Arsene Wenger has signed the new Emmanuel Adebayor. That may be a sentence few Arsenal fans want to hear, but there is no escaping the fact that the Emirates enemy did great things during his time with the Gunners.
There is also no escaping the similarities the Tottenham outcast shares with Arsenal's latest goal scoring striker Yaya Sanogo. Having joined Arsenal in 2013, the young striker finally bagged his first goal for Arsenal against Borussia Dortmund on Tuesday night. He may have taken his first steps on a journey that could be similar to the one Adebayor took when he move to north London in 2006.
Joining Arsenal as a virtual unknown in English football, little was expected of the Togolese striker. Thierry Henry was still scoring goals for fun and the 21-year-old was expected to fulfill a role of understudy.
Like Sanogo does now, he appeared to play football as if he was wearing flip flops, but always looked capable of at least doing something positive. He held up the ball well, using his six foot, two inch frame to muscle defenders away from the ball. Although acceleration was an issue, few could catch him once he, belatedly, hit top speed.
He scored four goals in 12 starts during his first season, but missed a host of chances – some in comical fashion – in the process. But eventually Adebayor learnt to channel his natural gifts, becoming a forceful front man for the Gunners.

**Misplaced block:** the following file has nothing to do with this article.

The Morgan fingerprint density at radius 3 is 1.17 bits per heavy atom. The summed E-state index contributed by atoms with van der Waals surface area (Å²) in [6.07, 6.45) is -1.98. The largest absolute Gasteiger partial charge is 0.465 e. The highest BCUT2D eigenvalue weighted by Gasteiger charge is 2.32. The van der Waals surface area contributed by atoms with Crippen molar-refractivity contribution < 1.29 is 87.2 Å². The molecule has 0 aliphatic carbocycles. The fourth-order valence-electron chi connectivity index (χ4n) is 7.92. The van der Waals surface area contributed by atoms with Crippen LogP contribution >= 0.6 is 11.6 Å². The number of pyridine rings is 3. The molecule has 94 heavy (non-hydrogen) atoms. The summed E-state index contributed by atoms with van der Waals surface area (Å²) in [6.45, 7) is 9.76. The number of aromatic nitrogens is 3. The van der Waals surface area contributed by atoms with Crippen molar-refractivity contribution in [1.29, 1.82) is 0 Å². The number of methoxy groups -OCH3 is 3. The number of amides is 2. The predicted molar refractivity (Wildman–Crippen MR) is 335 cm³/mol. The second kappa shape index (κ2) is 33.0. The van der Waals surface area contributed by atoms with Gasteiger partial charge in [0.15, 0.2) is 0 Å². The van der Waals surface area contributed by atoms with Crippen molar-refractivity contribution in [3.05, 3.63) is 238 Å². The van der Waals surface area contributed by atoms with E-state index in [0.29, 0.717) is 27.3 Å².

Adebayor's physical presence introduced a genuine target man into Wenger's system for the first time since he arrived at Arsenal. Football was moving on from 4-4-2 and Adebayor helped ease Arsenal's transition to 4-3-3. It is that same system that inspired the addition of Olivier Giroud and eventually Sanogo.
Adebayor's emergence made the sale of Thierry Henry to Barcelona much easier to swallow for Wenger. By the time the 2007/08 season rolled to an end, he had scored 24 goals in 32 starts with an impressive conversion rate of just under 25 per cent.
That was by far his best season in English football. Eventually, money told and he departed for Manchester City, never to surpass 20 goals in a single season again. Now a bit-part player at Tottenham, it is likely he never will.
Sanogo has all the qualities that Adebayor also possessed. Now the same age as Adebayor was when he joined Arsenal, Sanogo has plenty of time to turn himself from a laughing stock into a genuine star.
With so many technical players around him, Sanogo can be terrific asset to Arsenal. Holding up the ball and muscling into position is exactly the role Adebayor fulfilled so well, thriving under a very particular system. Giroud has also done well since arriving from Montpellier and there is no reason Sanogo cannot do the same.
It's a combination of pace and strength that drew Wenger to Sanogo in the first place. He has proved he can score goals at youth level with France, grabbing 39 for France U16's up to the U21s. Translating that to the Premier League won't be easy and injury problems are sure to slow down progress at some point, but the potential is there.
Adebayor was written off after his first six months at Arsenal and Sanogo has done little to inspire faith, but his first goal for the Gunners has proven that there is hope yet.
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